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Lanzarote
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on 13 April 2018
Very interesting but sooo short- what a pity!
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on 27 September 2017
Provocative musings about the new millennium by a deeply cynical but by no means depressed author, writing about (his preparations for) his weeklong winter holiday on the island of Lanzarote, which in 1730-31 was the scene of a massive geological catastrophe. Throughout, he rails against shortcomings of late 20th century France: its organization of mass tourism, its ‘talking heads’ on TV, its low-brow mass media.
MH soon makes the acquaintance of bisexual Pam and Barbara from Germany and depressed policeman Rudi from Luxemburg, working in Brussels, which he (Rudi) describes as crime-ridden and worse. The foursome rents a car and tours the island to check out its two or three tourist attractions, its Mars- or moonscape largely devoid of natural flora and fauna, and its beaches. There, MH or his alter ego, communes with his lady friends in a way Rudi has sworn off since his Moroccan wife and two small daughters left him, returned to her place of birth, inspired by Islam.
Back in 2000 MH was sceptical about two EU hopes for the new millennium: closer union and coping with Islam as a faith and force. His harping on supposed national characteristics of European holidaymakers is funny, but since then the Euro has been created (and doing well despite several crises) and several EU enlargements (some questionable) have taken place. [Only the UK--whose tourists only book Little Britain destinations cf.MH--voted itself out of the EU, always been a nuisance and Fremdkörper, driving on the wrong side of the road, its un-EU High Streets lined with payday lenders, antiques emporia and betting shops; AJK].
Re Islam, MH states emphatically that he has no grudge against Arabs, only with Islam (esp. its virulent and destructive manifestations as presaged/described in one of his novels, notably on soft tourist targets). And he was spot on in that respect.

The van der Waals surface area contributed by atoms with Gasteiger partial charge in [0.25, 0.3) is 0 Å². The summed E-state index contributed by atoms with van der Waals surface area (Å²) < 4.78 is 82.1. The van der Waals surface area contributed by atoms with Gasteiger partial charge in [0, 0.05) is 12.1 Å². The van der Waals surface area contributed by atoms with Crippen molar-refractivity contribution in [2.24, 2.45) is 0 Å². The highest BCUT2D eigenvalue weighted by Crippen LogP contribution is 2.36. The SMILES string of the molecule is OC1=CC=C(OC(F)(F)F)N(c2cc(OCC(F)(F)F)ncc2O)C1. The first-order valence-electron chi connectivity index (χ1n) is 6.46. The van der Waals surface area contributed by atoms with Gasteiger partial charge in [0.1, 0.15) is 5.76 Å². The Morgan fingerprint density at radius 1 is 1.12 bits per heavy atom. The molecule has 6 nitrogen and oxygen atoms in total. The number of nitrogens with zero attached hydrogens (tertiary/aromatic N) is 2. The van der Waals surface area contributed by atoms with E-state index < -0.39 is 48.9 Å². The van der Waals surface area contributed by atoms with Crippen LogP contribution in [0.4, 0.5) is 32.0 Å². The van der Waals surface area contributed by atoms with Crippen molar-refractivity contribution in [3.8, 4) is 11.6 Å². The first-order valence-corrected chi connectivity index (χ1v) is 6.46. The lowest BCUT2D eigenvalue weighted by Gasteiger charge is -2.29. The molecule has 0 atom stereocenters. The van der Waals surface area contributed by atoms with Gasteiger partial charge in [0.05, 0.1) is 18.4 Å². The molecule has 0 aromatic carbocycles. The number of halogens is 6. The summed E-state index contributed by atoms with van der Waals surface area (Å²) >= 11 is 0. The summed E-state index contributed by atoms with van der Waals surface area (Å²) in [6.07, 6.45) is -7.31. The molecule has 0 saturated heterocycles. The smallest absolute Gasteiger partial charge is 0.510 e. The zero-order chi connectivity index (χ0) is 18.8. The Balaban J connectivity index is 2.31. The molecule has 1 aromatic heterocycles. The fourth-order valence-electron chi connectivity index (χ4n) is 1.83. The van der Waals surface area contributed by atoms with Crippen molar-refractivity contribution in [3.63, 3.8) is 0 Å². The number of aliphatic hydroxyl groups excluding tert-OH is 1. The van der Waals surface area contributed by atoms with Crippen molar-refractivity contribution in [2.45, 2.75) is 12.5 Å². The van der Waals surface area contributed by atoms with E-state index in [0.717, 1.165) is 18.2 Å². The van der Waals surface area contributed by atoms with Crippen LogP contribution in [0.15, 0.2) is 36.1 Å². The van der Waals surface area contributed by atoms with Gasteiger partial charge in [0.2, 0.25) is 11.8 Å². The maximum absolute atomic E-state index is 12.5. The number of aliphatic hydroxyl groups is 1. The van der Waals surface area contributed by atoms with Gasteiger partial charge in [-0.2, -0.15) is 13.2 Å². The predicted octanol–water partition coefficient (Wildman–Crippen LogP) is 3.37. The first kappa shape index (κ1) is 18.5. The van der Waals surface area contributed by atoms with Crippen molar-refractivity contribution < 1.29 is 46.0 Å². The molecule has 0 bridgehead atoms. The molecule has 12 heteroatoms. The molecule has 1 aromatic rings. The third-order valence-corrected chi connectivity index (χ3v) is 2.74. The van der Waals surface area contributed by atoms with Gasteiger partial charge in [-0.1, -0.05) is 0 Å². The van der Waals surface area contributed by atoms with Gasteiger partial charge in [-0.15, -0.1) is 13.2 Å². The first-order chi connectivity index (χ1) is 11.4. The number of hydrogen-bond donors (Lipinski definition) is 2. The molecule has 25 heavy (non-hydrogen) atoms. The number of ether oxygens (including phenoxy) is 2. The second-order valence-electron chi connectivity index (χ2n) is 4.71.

Otherwise, a brief (90 pp) personal manifesto, superbly written from a nihilistic and opportunistic worldview anno 2000, crowned by an apocalyptic description of how fire and water, tectonic energy, volcanic explosions, emissions of poisonous gasses destroyed what was, then created an unlikely rainless tourist resort..
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TOP 500 REVIEWERon 12 September 2017
At 80 odd small pages long, this would be lucky to qualify as a novella. In some ways this reads like a heavily watered down version of the excellent “Atomised”. This gets off to such a strong and promising start, fizzing with Houellebecq’s dark excellence, but then something bizarre happens around the second half?...It’s almost like the author had died and so they had to get someone in at the last minute to finish off the rest of it. It just descends into a lazy, half- hearted ending, as holes start to appear and you feel your heart sink as you see the pages run out, leaving you wondering what happened?...

Yes this is clearly flawed and doesn’t seem finished and it probably wouldn’t have got published if it hadn’t been written by an established author, but it does have all of his usual themes of sex, religion and general angst. It’s a shame because Houellebecq is a great writer and this short story/novella does not do him justice at all. I would still say that I enjoyed most of this and it is a worthwhile read, but it does read like it has been rushed and unfinished.